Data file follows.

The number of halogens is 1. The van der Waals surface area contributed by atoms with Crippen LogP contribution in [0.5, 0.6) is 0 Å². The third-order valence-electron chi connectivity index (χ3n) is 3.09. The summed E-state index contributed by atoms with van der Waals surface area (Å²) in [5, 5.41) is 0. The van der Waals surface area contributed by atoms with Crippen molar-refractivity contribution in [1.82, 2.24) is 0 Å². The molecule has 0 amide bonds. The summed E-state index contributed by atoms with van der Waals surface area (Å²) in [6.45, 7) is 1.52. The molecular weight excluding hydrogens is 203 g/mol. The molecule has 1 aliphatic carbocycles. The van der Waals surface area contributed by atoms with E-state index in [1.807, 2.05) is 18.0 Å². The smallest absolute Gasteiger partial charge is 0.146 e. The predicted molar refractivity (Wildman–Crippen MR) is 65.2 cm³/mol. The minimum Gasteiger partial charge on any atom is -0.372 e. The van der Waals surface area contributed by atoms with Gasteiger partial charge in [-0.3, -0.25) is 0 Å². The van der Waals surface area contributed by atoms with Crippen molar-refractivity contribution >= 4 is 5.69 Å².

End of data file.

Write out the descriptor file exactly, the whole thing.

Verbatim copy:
The number of halogens is 1. The van der Waals surface area contributed by atoms with Crippen LogP contribution in [0.5, 0.6) is 0 Å². The third-order valence-electron chi connectivity index (χ3n) is 3.09. The summed E-state index contributed by atoms with van der Waals surface area (Å²) in [5, 5.41) is 0. The van der Waals surface area contributed by atoms with Crippen molar-refractivity contribution in [1.82, 2.24) is 0 Å². The molecule has 0 amide bonds. The summed E-state index contributed by atoms with van der Waals surface area (Å²) in [6.45, 7) is 1.52. The molecular weight excluding hydrogens is 203 g/mol. The molecule has 1 aliphatic carbocycles. The van der Waals surface area contributed by atoms with E-state index in [1.807, 2.05) is 18.0 Å². The smallest absolute Gasteiger partial charge is 0.146 e. The predicted molar refractivity (Wildman–Crippen MR) is 65.2 cm³/mol. The minimum Gasteiger partial charge on any atom is -0.372 e. The van der Waals surface area contributed by atoms with Gasteiger partial charge in [-0.3, -0.25) is 0 Å². The van der Waals surface area contributed by atoms with Crippen molar-refractivity contribution >= 4 is 5.69 Å².